Good communication and customer focus transformed Origin into a £40m business
Origin began as a shared vision between entrepreneurial cousins, Victoria Brocklesby and Neil Ginger. The pair set out to transform the way people enjoy their homes by creating the highest quality bi-fold door system on the market.
Since launching in 2002, Origin has grown from a humble family operation to a global company with a turnover set to hit £40m. The business employs a workforce of 300 people, divided between the UK, USA and Dubai.
Aside from chic and sustainable aluminium designs, Origin’s success is largely down to a pioneering approach to customer service, good internal communication and an ethos of always listening to staff ideas.
From using technology to show how renovations will look ahead of time to delivering bespoke orders the next day, Origin’s small business approach and family spirit reigns strong.
In the latest episode of It’s The Small Things, we spoke to co-founder and COO Victoria about how making small changes can have a huge impact on productivity.
The full podcast episode is available on all major platforms and immediately below. Click through to find it on Apple Podcasts, Stitcher, Acast, Spotify and SoundCloud and subscribe to make sure you don't miss out on new episodes.
Full podcast episode audio
BONUS: How Origin Global COO Victoria Brocklesby met the challenge of COVID-19
Email less, talk more
Origin’s philosophy on communication can be summed up as email less, talk more. Email, she believes, has become a tool for people to avoid facing up to issues and shirk responsibility. This breeds frustration.
The business uses Microsoft Teams instead, which utilises things like instant messaging to create a beehive mentality centred on collaboration and uniting behind a common goal. Ultimately, Victoria wants to make internal email redundant in the business.
“Email has been completely misused since it came out. It was supposed to replace the old fashioned letter writing but has instead replaced face-to-face conversations,” she said.
“We encourage people to use email as little as possible. Internally, it should just be for confirming notes from meetings and conversations that have taken place.”
Origin holds regular Town Hall meetings and roundtable discussions to encourage colleagues to share ideas and get to know one another.
The business also publishes regular newsletters, digitally and in print, that share employee updates such as births and marriages, staff achievements and when staff suggestions have been adopted into the company.
Origin is set to invest in its own intranet system, where employees can create a profile to share their likes and dislikes, their skills and get to know their colleagues.
“If you ask people about the challenges of your business, almost every time they say communication. Improving communication is so important and something we concentrate on.”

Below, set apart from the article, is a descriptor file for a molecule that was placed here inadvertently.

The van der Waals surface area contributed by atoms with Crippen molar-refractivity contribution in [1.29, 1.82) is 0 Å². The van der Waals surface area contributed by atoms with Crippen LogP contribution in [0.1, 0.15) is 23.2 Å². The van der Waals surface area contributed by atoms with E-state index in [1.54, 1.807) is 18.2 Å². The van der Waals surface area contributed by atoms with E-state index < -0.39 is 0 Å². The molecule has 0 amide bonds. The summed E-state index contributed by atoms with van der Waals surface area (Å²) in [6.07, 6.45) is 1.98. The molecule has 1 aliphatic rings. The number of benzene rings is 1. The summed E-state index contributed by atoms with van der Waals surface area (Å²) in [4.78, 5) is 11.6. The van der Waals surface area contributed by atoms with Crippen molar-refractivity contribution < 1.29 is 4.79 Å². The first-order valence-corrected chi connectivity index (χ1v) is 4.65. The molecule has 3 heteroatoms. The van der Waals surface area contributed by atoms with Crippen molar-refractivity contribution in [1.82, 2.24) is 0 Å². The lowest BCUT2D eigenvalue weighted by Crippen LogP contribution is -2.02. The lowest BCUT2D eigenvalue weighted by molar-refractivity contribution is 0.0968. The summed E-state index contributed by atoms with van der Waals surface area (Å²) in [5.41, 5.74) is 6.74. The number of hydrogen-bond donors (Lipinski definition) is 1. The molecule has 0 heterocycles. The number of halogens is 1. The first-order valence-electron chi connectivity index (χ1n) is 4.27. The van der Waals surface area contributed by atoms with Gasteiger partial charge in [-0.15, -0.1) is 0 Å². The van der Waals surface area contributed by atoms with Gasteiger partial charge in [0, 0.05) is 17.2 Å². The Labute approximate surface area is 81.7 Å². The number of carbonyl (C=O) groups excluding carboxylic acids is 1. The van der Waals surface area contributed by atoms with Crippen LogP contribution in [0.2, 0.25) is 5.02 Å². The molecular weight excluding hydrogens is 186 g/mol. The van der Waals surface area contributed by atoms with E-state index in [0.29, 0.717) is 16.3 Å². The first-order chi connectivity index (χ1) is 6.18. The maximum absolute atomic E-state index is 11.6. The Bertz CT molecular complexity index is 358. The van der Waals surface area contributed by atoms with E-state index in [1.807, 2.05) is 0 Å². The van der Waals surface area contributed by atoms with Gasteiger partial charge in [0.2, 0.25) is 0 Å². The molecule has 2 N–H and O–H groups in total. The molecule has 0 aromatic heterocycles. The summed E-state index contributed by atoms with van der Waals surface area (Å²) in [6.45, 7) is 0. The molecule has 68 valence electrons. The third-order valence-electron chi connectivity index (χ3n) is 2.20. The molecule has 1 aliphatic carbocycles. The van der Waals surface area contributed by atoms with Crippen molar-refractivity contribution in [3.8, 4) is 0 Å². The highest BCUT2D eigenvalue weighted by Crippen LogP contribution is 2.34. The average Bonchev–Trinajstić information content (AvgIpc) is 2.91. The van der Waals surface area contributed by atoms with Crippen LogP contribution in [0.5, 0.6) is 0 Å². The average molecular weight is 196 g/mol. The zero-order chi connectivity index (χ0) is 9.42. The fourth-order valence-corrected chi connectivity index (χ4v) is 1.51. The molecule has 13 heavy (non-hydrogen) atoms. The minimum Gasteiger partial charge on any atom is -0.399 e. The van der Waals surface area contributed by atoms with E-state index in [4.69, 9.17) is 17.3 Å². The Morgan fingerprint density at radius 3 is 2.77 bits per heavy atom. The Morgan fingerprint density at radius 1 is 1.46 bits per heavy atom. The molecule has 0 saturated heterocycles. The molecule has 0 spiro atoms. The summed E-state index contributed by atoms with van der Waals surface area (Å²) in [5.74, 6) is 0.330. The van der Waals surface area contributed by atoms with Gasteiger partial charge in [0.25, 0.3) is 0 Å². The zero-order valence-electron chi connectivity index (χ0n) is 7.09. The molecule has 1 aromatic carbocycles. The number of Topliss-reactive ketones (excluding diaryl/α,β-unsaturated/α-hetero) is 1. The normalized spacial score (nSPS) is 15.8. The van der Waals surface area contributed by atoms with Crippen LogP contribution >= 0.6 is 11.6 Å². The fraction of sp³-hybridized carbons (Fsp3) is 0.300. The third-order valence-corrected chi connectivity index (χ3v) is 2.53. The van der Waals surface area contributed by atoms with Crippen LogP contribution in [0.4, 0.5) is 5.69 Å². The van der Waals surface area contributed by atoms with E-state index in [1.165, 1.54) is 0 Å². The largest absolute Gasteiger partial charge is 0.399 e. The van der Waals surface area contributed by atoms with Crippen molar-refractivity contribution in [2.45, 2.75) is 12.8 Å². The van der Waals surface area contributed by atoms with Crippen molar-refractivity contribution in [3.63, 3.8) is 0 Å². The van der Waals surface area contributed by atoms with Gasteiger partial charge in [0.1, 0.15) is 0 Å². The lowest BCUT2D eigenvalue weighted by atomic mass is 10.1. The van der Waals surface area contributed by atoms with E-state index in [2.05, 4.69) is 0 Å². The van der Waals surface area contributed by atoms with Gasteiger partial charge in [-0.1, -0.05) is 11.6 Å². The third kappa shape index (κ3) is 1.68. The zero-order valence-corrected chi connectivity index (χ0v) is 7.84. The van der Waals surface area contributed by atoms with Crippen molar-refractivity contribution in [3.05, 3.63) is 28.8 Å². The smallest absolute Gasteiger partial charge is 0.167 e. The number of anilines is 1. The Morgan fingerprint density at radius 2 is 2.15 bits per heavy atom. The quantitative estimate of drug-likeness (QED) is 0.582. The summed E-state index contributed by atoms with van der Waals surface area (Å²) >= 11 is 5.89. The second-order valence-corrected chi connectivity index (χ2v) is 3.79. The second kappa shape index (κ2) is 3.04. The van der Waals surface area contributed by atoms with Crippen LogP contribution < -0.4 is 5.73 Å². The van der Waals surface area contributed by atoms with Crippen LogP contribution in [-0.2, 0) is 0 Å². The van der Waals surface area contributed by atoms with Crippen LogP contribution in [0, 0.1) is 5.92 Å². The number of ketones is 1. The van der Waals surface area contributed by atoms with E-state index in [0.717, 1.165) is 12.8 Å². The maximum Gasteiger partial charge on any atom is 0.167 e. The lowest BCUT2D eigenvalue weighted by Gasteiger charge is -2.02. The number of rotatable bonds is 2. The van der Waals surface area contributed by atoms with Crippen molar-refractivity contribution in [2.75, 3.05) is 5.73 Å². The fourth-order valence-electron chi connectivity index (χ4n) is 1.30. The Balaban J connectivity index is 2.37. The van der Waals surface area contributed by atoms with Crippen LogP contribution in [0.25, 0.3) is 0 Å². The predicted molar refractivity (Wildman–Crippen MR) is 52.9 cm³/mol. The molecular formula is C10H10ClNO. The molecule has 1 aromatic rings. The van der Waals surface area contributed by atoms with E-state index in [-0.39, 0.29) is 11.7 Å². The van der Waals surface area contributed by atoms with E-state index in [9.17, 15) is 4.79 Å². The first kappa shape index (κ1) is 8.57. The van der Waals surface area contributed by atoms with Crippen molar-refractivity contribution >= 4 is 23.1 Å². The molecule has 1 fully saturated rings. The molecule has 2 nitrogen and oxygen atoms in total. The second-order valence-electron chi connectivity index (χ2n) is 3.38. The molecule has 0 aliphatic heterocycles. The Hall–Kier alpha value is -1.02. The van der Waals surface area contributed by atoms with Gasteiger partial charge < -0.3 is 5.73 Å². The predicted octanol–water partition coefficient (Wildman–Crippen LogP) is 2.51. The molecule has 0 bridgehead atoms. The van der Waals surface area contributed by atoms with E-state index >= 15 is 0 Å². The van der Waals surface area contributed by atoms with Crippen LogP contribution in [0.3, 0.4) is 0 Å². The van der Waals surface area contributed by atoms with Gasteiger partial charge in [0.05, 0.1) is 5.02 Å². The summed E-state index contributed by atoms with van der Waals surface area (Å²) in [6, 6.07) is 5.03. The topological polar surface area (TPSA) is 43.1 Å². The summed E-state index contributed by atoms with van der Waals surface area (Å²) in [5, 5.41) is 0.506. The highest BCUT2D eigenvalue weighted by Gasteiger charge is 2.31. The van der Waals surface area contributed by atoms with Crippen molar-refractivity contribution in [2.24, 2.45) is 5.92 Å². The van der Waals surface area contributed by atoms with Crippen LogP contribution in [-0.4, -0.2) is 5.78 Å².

Victoria Brocklesby – Origin
Reducing wasted space by 50 per cent
Encouraging staff to share ideas that could improve the business is a key part of the Origin ethos. No idea is a bad idea within the company.
A great example of this is a production worker called Damien who noticed a way to reduce the packaging on windows ancillaries.
After raising the idea with his manager, Damien’s suggestion was implemented. The result was a dramatic reduction in packaging – and a 50 per cent reduction in the amount of storage space required in the factory.
Not only has extra space been filled with more manufacturing capacity, the reduction in wasted packaging is saving money and is better for the environment.
"No idea is a stupid idea. If we want to improve, we’ve got to embrace all these different possibilities. Some ideas will work, some won't and we will give them a try – but don't be shy in coming forward. That’s the message going out to everybody,” Victoria said.
“Damien's great idea was featured in an article in our newsletter, which hopefully encourages other people to have the courage to come forward with great ideas that can improve things.”
Victoria Brocklesby – Origin
Put the customer first
A big part of Origin’s success has been its dedication to the customer experience. Many of the company's clients use Origin exclusively for all building projects.
One change that had a huge impact on the business was a simple mindset tweak. Rather than telling customers when orders could be delivered, Origin made a pledge to deliver bespoke orders whenever the customer required – including next day delivery.
“Probably the biggest change, in our mindset more than anything, was putting the customer in charge of when we delivered their product. We don't have a lead time on any of our products, which just doesn't happen in the industry,” Victoria said.
“You can order a bespoke product today and get it tomorrow. That's virtually impossible to do anywhere else. That has been a huge game changer, especially at busy times like the run up to Christmas. We pick up a lot of new customers at that time of year.”
“Probably the biggest change, in our mindset more than anything, was putting the customer in charge of when we delivered their product."
Victoria Brocklesby – Origin
What to do next?
We have a wide range of content dedicated to helping you solve crucial business challenges, but here are some suggestions:
Enjoyed this article?
location: South East (England)
business size: 100-249 People
business type: Manufacturing
Think like Origin and Victoria by integrating differing kinds of open communication opportunities, and then dial in on the ones that work.
If a member of staff, like Damien, suggests a good improvement then publicise it internally to encourage others.
While letting customers pick when they get the product is a big move to make, understanding the value of thinking like this is a great start.